On Sat, Jan 22, 2011 at 12:35 PM, roger malina <email@example.com> wrote:
> I would like to make the assertion that relying on digital simulations
> is creating
> a situation where we focus primarily on processes that are theoretically
> simulatable or computable=
> whereas there are many other processes that are just not
> simulatable and there is a danger that we are developing huge blind spots
> (similarly there are parts of the universe that are theoretically unobservable
> eg the interior of a black hole, or the universe further away than
> light could travel since the birth of the universe)
> the work of artists , with its emphasis on triggering subjective
> experience.and exploitation of phenomena that may be unsimulatable may
> open up interesting
> areas of research that computer scientists are not focused on
> are there any examples ?
we need cognitive scientists or/and some more anthropologists! :)
as this is a problem that is truly similar to the international
discussion on "how do we go beyond ethnographical writing?"
or: anthropological reports are an incomplete simulation. They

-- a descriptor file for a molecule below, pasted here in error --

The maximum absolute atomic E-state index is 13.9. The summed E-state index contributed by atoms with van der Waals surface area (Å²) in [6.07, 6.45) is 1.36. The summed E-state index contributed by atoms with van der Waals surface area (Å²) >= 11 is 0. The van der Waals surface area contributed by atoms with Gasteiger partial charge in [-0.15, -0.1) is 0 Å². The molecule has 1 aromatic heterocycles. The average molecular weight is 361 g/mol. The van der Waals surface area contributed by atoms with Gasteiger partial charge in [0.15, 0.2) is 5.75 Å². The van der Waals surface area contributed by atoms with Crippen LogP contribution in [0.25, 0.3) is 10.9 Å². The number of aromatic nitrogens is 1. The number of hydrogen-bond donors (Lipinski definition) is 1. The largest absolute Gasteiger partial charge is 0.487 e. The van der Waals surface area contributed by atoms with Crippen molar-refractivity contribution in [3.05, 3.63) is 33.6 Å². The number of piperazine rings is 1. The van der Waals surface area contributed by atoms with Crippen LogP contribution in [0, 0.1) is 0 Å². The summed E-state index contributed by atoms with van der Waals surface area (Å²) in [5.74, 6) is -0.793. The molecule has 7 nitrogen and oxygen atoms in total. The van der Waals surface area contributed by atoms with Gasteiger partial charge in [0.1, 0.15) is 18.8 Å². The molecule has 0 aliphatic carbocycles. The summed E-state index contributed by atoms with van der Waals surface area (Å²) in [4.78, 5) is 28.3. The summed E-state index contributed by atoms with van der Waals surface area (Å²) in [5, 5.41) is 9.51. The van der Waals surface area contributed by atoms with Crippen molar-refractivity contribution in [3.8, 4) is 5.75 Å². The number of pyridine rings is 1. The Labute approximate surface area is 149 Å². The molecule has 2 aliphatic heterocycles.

represent the point of view of the anthropologist and, in that, they
are, allow me to make it simple, novels. With that i do not mean that
they "are not good", i just mean that they are "incomplete", as we
know since the works of Mead and Bateson that "completeness" is a
concept that is somewhat awkward to define, and probabily the key to
describing it is to let it describe itself, by not trying to define it
and by finding ways in which the multiplicity of voices and
perceptions, and the network of relations, and their evolution in time
and space can express themselves. And also getting ready to accept
that a "system" (self-)described in this way is not coherent, static,
or objective. As roger said: there is not shortcut.
yet again the most interesting parts (for me, obviously :) )of the
scientific research in this field are those that are creating a
short-circuit between "the map and the territory", by using the
territory (and its inhabitants, and cultures, and relations, and
expressions...) as the map itself through technologies that allow both
reading, writing and interpreting the world in its "entirety" (at
least theoretically, as it would require *everything/everyone* to be
technologically connected). In this perspective: the simulation of the
system is the system itself and, thus, can become simulatable.
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